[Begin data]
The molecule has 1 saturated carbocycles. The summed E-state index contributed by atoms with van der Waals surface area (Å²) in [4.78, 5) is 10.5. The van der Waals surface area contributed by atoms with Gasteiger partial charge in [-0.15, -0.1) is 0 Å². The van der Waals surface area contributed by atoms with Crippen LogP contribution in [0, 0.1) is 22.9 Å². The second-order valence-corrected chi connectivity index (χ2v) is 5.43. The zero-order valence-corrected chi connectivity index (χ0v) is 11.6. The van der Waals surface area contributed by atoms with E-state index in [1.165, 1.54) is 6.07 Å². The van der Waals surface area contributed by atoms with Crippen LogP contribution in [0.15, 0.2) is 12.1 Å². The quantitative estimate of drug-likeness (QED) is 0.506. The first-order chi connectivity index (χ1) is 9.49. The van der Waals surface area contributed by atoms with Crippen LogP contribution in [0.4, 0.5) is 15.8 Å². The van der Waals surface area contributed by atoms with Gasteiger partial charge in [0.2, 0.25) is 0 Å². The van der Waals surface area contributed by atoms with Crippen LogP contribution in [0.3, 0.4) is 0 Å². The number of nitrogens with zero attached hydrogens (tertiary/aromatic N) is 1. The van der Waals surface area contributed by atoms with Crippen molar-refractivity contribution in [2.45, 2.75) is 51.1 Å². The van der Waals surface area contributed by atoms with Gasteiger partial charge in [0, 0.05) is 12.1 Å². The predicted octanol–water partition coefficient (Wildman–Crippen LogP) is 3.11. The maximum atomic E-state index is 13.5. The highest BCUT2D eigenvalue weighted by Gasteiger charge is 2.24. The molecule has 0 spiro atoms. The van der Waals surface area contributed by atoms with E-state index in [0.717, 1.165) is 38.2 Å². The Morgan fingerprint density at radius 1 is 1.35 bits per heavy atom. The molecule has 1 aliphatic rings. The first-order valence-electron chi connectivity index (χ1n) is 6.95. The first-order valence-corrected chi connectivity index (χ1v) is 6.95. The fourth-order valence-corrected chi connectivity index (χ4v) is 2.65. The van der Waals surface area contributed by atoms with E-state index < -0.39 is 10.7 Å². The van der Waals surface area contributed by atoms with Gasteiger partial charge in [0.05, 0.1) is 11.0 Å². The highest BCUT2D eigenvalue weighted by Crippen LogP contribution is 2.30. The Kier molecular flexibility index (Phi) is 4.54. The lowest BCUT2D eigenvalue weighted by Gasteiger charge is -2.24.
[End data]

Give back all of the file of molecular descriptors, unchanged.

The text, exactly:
The molecule has 1 saturated carbocycles. The summed E-state index contributed by atoms with van der Waals surface area (Å²) in [4.78, 5) is 10.5. The van der Waals surface area contributed by atoms with Gasteiger partial charge in [-0.15, -0.1) is 0 Å². The van der Waals surface area contributed by atoms with Crippen LogP contribution in [0, 0.1) is 22.9 Å². The second-order valence-corrected chi connectivity index (χ2v) is 5.43. The zero-order valence-corrected chi connectivity index (χ0v) is 11.6. The van der Waals surface area contributed by atoms with E-state index in [1.165, 1.54) is 6.07 Å². The van der Waals surface area contributed by atoms with Crippen LogP contribution in [0.15, 0.2) is 12.1 Å². The quantitative estimate of drug-likeness (QED) is 0.506. The first-order chi connectivity index (χ1) is 9.49. The van der Waals surface area contributed by atoms with Crippen LogP contribution in [0.4, 0.5) is 15.8 Å². The van der Waals surface area contributed by atoms with Gasteiger partial charge in [0.2, 0.25) is 0 Å². The van der Waals surface area contributed by atoms with Crippen LogP contribution in [0.3, 0.4) is 0 Å². The number of nitrogens with zero attached hydrogens (tertiary/aromatic N) is 1. The van der Waals surface area contributed by atoms with Crippen molar-refractivity contribution in [2.45, 2.75) is 51.1 Å². The van der Waals surface area contributed by atoms with Gasteiger partial charge in [0, 0.05) is 12.1 Å². The predicted octanol–water partition coefficient (Wildman–Crippen LogP) is 3.11. The maximum atomic E-state index is 13.5. The highest BCUT2D eigenvalue weighted by Gasteiger charge is 2.24. The molecule has 0 spiro atoms. The van der Waals surface area contributed by atoms with E-state index in [0.717, 1.165) is 38.2 Å². The Morgan fingerprint density at radius 1 is 1.35 bits per heavy atom. The molecule has 1 aliphatic rings. The first-order valence-electron chi connectivity index (χ1n) is 6.95. The first-order valence-corrected chi connectivity index (χ1v) is 6.95. The fourth-order valence-corrected chi connectivity index (χ4v) is 2.65. The van der Waals surface area contributed by atoms with E-state index < -0.39 is 10.7 Å². The van der Waals surface area contributed by atoms with Gasteiger partial charge in [0.05, 0.1) is 11.0 Å². The highest BCUT2D eigenvalue weighted by Crippen LogP contribution is 2.30. The Kier molecular flexibility index (Phi) is 4.54. The lowest BCUT2D eigenvalue weighted by Gasteiger charge is -2.24.